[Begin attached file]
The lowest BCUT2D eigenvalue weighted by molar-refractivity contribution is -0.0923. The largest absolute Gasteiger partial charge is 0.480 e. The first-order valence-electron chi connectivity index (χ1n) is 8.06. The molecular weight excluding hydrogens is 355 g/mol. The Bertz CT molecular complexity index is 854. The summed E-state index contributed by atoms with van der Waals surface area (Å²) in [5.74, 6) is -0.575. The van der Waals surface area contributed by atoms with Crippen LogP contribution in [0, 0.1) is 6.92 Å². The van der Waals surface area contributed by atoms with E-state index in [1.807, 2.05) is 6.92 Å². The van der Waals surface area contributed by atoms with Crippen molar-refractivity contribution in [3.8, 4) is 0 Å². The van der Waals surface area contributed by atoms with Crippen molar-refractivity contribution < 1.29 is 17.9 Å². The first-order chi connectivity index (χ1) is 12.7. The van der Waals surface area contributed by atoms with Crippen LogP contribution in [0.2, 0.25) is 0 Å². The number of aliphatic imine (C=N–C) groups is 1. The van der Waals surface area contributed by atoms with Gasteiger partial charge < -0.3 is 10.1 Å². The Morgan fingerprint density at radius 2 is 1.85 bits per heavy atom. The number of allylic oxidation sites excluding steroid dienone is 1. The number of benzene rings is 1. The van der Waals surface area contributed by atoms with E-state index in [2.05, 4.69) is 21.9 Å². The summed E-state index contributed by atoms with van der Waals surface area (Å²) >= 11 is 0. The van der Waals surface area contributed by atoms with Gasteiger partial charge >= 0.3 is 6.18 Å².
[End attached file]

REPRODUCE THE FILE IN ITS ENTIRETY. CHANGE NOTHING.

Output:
The lowest BCUT2D eigenvalue weighted by molar-refractivity contribution is -0.0923. The largest absolute Gasteiger partial charge is 0.480 e. The first-order valence-electron chi connectivity index (χ1n) is 8.06. The molecular weight excluding hydrogens is 355 g/mol. The Bertz CT molecular complexity index is 854. The summed E-state index contributed by atoms with van der Waals surface area (Å²) in [5.74, 6) is -0.575. The van der Waals surface area contributed by atoms with Crippen LogP contribution in [0, 0.1) is 6.92 Å². The van der Waals surface area contributed by atoms with E-state index in [1.807, 2.05) is 6.92 Å². The van der Waals surface area contributed by atoms with Crippen molar-refractivity contribution in [3.8, 4) is 0 Å². The van der Waals surface area contributed by atoms with Crippen molar-refractivity contribution < 1.29 is 17.9 Å². The first-order chi connectivity index (χ1) is 12.7. The van der Waals surface area contributed by atoms with Crippen LogP contribution in [0.2, 0.25) is 0 Å². The number of aliphatic imine (C=N–C) groups is 1. The van der Waals surface area contributed by atoms with Gasteiger partial charge < -0.3 is 10.1 Å². The Morgan fingerprint density at radius 2 is 1.85 bits per heavy atom. The number of allylic oxidation sites excluding steroid dienone is 1. The number of benzene rings is 1. The van der Waals surface area contributed by atoms with E-state index in [2.05, 4.69) is 21.9 Å². The summed E-state index contributed by atoms with van der Waals surface area (Å²) >= 11 is 0. The van der Waals surface area contributed by atoms with Gasteiger partial charge >= 0.3 is 6.18 Å².